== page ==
Employment Law Articles
Quid Pro Quo Sexual Harassment by a Supervisor
By Scott Adams | Employment Law Attorney
Published on January 16, 2015
The average employee would believe if he or she must submit to sexual abuse in order to receive a job benefit or keep from suffering a job detriment, that they were the victim of sexual harassment protected by the Federal and Florida Civil Rights Act. It would astonish the average employee to know that they may be right.
In the Eleventh Circuit an employer may not require sexual consideration from an employee as quid pro quo for job benefits. Henson v. City of Dundee, 682 F.2d 897, 908 (11th Cir. 1982). In the typical case of quid pro quo sexual harassment the supervisor relies upon his apparent or actual authority to extort sexual consideration from an employee. Id. at 910. In such cases, the tangible employment action is defined as "submission to the unwelcomed advances was an express or implied condition for receiving a job benefit or avoiding a job determinant." Henson, 682 F.2d at 909 (emphasis added); Farley v. American Cast Iron Pipe Co., 115 F.3d 1548, 1552 (11th Cir. 1997). So far the law seems clear enough. In keeping with the forgoing Eleventh Circuit position, the Second Circuit has observed,
Requiring an employee to engage in unwanted sex acts is one of the most pernicious and oppressive forms of sexual harassment that can occur in the workplace. The Supreme Court has labeled such conduct "appalling" and "especially egregious." It is hardly surprising that this type of conduct--a classic quid pro quo for which courts have traditionally held employers liable--fits squarely within the definition of "tangible employment action" that the Supreme Court [has] announced.
Jin v. Metropolitan Life Ins. Co., 310 F.3d 84, 94 (2d Cir. 2002). The Ninth Circuit has also observed that,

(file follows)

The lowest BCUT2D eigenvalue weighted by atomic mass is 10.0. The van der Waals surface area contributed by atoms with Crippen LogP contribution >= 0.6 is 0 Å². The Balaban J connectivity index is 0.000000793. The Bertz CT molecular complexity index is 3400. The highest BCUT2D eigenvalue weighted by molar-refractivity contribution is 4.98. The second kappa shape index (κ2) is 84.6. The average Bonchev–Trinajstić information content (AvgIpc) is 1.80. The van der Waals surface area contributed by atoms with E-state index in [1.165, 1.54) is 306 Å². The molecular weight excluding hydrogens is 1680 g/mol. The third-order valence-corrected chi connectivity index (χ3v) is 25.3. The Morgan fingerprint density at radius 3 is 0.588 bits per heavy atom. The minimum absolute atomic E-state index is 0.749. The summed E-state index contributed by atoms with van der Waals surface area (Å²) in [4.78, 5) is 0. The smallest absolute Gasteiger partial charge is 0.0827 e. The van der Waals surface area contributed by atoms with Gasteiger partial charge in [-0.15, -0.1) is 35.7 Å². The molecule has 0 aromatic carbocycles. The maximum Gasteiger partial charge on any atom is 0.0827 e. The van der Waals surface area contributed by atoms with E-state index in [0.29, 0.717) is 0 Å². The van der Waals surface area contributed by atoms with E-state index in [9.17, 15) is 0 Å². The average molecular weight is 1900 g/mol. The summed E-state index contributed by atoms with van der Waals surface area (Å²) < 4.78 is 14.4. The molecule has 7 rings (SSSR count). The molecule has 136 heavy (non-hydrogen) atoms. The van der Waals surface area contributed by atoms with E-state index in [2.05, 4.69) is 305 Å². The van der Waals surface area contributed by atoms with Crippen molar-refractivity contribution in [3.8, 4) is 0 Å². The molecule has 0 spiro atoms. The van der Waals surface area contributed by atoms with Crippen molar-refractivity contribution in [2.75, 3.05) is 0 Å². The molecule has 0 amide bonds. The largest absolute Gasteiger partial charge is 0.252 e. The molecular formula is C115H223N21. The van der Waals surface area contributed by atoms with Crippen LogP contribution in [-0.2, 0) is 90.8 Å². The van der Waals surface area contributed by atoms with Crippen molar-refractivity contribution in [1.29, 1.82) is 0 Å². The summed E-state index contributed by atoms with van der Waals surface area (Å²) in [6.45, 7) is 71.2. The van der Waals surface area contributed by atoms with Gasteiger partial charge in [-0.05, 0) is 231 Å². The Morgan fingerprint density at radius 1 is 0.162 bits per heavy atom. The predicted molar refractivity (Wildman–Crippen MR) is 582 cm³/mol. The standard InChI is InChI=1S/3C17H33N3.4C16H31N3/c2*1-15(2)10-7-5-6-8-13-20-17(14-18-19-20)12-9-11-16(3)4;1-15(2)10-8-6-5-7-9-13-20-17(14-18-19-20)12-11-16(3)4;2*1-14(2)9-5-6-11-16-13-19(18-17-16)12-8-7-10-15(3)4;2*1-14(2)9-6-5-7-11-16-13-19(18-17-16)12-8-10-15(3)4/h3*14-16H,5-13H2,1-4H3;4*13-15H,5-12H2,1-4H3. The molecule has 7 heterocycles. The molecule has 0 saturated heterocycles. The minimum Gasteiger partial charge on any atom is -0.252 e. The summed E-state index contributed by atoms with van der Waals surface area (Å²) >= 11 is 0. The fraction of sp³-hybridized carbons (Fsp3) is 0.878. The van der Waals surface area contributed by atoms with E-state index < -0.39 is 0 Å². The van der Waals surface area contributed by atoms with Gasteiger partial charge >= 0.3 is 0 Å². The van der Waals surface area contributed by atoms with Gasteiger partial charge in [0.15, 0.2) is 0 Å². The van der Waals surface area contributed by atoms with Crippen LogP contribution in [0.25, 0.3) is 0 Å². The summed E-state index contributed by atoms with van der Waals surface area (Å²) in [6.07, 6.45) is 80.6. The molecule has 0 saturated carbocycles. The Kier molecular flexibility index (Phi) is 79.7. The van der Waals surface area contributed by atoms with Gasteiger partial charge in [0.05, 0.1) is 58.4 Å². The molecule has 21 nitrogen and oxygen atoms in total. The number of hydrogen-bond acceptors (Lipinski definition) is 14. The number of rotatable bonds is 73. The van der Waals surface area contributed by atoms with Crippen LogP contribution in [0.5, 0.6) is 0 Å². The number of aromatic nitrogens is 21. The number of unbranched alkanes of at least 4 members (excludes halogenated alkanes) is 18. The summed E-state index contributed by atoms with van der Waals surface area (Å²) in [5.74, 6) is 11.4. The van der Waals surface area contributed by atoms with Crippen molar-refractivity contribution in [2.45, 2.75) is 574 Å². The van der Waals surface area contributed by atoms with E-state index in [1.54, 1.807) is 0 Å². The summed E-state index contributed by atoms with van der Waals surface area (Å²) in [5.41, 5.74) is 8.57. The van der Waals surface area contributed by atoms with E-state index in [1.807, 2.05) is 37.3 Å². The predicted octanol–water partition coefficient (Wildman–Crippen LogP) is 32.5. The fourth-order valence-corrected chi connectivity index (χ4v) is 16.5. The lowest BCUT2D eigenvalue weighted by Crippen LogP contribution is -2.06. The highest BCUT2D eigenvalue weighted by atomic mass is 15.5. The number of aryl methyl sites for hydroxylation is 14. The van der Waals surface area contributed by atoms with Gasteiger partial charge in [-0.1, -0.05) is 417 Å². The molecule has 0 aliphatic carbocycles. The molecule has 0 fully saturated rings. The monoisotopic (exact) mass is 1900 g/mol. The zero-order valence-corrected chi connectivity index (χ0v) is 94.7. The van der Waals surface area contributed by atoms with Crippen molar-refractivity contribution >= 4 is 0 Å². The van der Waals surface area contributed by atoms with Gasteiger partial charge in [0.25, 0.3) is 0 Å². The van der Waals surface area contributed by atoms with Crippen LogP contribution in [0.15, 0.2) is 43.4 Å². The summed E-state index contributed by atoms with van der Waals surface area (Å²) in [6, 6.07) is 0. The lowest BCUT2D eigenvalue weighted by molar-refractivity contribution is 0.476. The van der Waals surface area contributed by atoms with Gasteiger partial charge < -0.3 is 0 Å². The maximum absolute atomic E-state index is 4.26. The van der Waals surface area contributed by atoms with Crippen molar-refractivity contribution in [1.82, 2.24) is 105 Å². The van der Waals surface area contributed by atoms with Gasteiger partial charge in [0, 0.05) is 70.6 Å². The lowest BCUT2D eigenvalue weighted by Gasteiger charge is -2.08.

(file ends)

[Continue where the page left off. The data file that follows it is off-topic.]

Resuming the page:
When … the victim submits to her supervisor's demands and is hired, promoted, not fired, or not demoted because she has been successfully coerced into engaging in sexual acts with him, she is also directly injured by the employment action. The injury in such cases—the physical and emotional damage resulting from performance of unwanted sexual acts as a condition of employment—is as tangible as an injury can be.
Holly D. v. California Inst. Tech., 339 F. 3d 1158, 1171 (9th Cir. 2003). As the foregoing discussion indicates, it appears that the employee would be correct that an individual that must submit to sexual abuse in order to continue to receive a job benefit or keep from suffering a job detriment is the victim of sexual harassment protected by the Federal and Florida Civil Rights Act. But that is not the end of the story.
Believe it or not, there is a line of reasoning that puts the blame on the victim. Of course the reasoning uses more eloquent legal terms such as "avoidable consequences." Or stated another way, if the victim of the sexual abuse simply refused to submit to the sexual abuse, such abuse would never have occurred. Such judicial reasoning appears to be turning back the hard fought protections sought for sexual abuse victims codified in such rules as section 794.022, Florida Statues (rape shield statute) and Federal Rule of Evidence 412. See Macklin v. Mendenhall, 257 F.R.D. 596, 604 (E.D. Cal. 2009)("Questions posed to Plaintiff regarding her sexual conduct, history, or predisposition are shielded from the reach of Defendant’s discovery effort in proceeding of this nature under Fed.R.Civ.P. 412"). Such judicial reasoning seems contradictory to the conclusion that the law "need[s] to protect alleged victims [of sexual misconduct] against invasion of privacy, potential embarrassment, and unwarranted sexual stereotyping, and the wish to encourage victims to come forward…." Rule 412, Federal Rules of Evidence, cmt. (emphasis added). To put the blame squarely on the victims in a submission case would discourage victims from coming forward. To put the blame squarely on the victims would empower such perpetrators of sexual abuse to continue their pernicious and oppressive ways.
Regardless, as originally stated, the average employee may be right to believe they are the victim of sexual harassment if he or she must submit to sexual abuse in order to receive a job benefit or keep from suffering a job detriment. The law and society needs to ensure that such a belief is definitely right.
If you have been a victim of discrimination, harassment, or a hostile work environment, please call the employment attorneys at LaBar Adams in Orlando, FL at 1-866-680-4LAW or fill out our online form located at the top of the page and we will contact you shortly.
- Constitutional Right to Trial by Jury Under Attack in Employment Cases by Employers
- Protecting Employee’s Civil Rights
- Quid Pro Quo Sexual Harassment by a Supervisor
- Supervisor Status in Discrimination Cases - After Vance v. Ball State, 133 S.Ct. 2434 (2013)